There were multiple objectives to the improvements to the Tolka, relating to the WFD, Floods Directive, EU LIFE Project, "Greenway" development, recreational and access objectives in Dublin
Financing share
Financing share type Share Comments
Policy description
The Tolka has poor ecological status (WFD) due to diffuse pollution (urban runoff) and point pollution (waste disposal sites)
Part of wider plan
Policy target
Target purpose
Pollutants Removal
Peak-flow reduction
Improved Biodiversity
Oher Societal Benefits
Policy pressure
Pressure directive Relevant pressure
Policy area
Policy area type Policy area focus Name Comments
Policy impact
Impact directive Relevant impact
Policy wider plan
Wider plan type Wider plan focus Name Comments
Environment & Biodiversity
Renew4GPP (Ireland pilot project)
Control of invasive species
Policy requirement directive
Requirement directive Specification
Costs total
Costs total information
Full cost of the &#039;Greenway&#039; programme of which the ponds and wetlands were part
Compensations annual information
Assume none (land was already public parkland prior to implementation)
Information on Economic costs - income loss
Assume none (land was already public parkland prior to implementation)
Ecosystem improved biodiversity
Information on Ecosystem improved biodiversity
The ecology of the river has improved as a result of these measures and other improvements in the catchment. Otter and salmon have now returned to the Tolka catchment (altough NWRMs are only some of the actions that have contributed to this).
Ecosystem provisioning services
Information on Ecosystem provisioning services
Angling quality has improved as a result of these and other actions in the Tolka catchment.
Ecosystem impact climate regulation
No specific impact
Ecosystem erosion control
Water quality overall improvements
Positive impact-WQ improvement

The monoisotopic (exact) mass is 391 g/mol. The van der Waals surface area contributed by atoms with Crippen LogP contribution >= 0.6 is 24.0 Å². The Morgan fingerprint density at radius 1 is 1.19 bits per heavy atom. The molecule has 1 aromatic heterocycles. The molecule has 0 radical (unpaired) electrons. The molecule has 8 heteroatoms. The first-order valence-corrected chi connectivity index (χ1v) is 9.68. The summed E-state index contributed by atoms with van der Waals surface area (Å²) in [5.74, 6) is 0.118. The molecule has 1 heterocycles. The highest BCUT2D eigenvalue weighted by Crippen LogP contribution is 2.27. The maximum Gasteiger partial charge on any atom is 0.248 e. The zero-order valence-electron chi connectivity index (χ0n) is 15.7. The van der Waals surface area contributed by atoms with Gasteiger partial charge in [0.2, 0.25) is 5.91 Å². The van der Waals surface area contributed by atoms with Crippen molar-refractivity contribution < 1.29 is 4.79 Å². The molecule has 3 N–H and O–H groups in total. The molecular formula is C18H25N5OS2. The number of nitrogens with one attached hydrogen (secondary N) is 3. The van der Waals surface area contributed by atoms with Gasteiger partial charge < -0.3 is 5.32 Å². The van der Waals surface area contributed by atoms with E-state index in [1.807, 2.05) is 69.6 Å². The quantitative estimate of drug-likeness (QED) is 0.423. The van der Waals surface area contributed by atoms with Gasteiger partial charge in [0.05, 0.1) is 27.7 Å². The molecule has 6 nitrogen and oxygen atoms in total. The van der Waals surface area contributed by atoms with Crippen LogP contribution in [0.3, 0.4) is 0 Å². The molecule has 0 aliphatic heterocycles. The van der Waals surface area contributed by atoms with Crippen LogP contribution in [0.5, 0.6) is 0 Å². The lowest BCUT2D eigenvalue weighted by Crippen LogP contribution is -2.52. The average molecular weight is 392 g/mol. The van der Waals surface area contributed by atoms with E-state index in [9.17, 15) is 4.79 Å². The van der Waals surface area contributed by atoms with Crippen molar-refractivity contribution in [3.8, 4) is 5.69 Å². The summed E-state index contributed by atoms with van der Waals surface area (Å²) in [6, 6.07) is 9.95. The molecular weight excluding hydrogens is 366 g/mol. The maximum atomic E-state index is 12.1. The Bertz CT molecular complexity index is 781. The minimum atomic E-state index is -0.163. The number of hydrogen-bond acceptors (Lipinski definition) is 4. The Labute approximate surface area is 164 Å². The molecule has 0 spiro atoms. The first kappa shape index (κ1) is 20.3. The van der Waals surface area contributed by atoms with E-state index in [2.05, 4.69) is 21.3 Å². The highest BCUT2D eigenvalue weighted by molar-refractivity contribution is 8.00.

Information on Water quality overall improvements
The wetland influences water quality on its own. In addition, barley straw bales were added to ponds in 2012 to prevent algal blooms (and can be assumed to have been successful, since there has been no evidence of the algae since).
Information on Ecosystem erosion control impact
Before and after photos of sediment capture measures reveal less exposed soil on river banks.
Wq Improvements n unit
% reduction pf pollutant
Information on Water quality Improvements (N)
The constructed integrated wetland achieved:
- 91% reduction in ammonia concentrations
- 16% reduction in nitrate concentrations
- 6.5% reduction in nitrite concentrations.
The addition of barley straw provided further benefits, reducing ammonia by 55% and nitrate by 38%
Information on Water quality Improvements (e.coli)
The addition of barley straw to the pond/weltand achieved a 99% reduction in e-coli concentrations
Soil quality overall soil improvements
N/A info
Information on Soil quality overall soil improvements
Some erosion control measures were implemented on the floodplain of the River Tolka. These measures may improve soil quality by retaining soils, but no specific information was available.